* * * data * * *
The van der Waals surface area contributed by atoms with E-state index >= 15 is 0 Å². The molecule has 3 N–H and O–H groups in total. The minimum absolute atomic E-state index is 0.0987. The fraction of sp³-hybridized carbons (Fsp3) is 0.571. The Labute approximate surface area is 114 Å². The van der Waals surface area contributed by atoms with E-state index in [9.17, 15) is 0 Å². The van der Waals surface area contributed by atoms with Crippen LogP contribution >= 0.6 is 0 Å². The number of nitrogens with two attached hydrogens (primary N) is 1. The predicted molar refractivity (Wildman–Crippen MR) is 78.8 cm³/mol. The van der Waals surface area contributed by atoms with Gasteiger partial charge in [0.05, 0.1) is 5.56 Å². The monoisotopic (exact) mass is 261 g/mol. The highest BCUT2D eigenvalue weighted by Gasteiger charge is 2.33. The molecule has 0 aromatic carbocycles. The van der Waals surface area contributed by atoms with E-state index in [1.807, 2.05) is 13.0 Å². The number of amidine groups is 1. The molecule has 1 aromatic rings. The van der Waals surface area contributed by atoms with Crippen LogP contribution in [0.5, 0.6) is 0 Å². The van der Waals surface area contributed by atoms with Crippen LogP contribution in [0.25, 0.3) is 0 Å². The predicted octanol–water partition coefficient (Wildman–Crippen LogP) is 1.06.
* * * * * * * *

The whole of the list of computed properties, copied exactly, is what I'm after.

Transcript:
The van der Waals surface area contributed by atoms with E-state index >= 15 is 0 Å². The molecule has 3 N–H and O–H groups in total. The minimum absolute atomic E-state index is 0.0987. The fraction of sp³-hybridized carbons (Fsp3) is 0.571. The Labute approximate surface area is 114 Å². The van der Waals surface area contributed by atoms with E-state index in [9.17, 15) is 0 Å². The van der Waals surface area contributed by atoms with Crippen LogP contribution >= 0.6 is 0 Å². The number of nitrogens with two attached hydrogens (primary N) is 1. The predicted molar refractivity (Wildman–Crippen MR) is 78.8 cm³/mol. The van der Waals surface area contributed by atoms with Gasteiger partial charge in [0.05, 0.1) is 5.56 Å². The monoisotopic (exact) mass is 261 g/mol. The highest BCUT2D eigenvalue weighted by Gasteiger charge is 2.33. The molecule has 0 aromatic carbocycles. The van der Waals surface area contributed by atoms with E-state index in [1.807, 2.05) is 13.0 Å². The number of amidine groups is 1. The molecule has 1 aromatic rings. The van der Waals surface area contributed by atoms with Crippen LogP contribution in [0.5, 0.6) is 0 Å². The van der Waals surface area contributed by atoms with Crippen LogP contribution in [0.25, 0.3) is 0 Å². The predicted octanol–water partition coefficient (Wildman–Crippen LogP) is 1.06.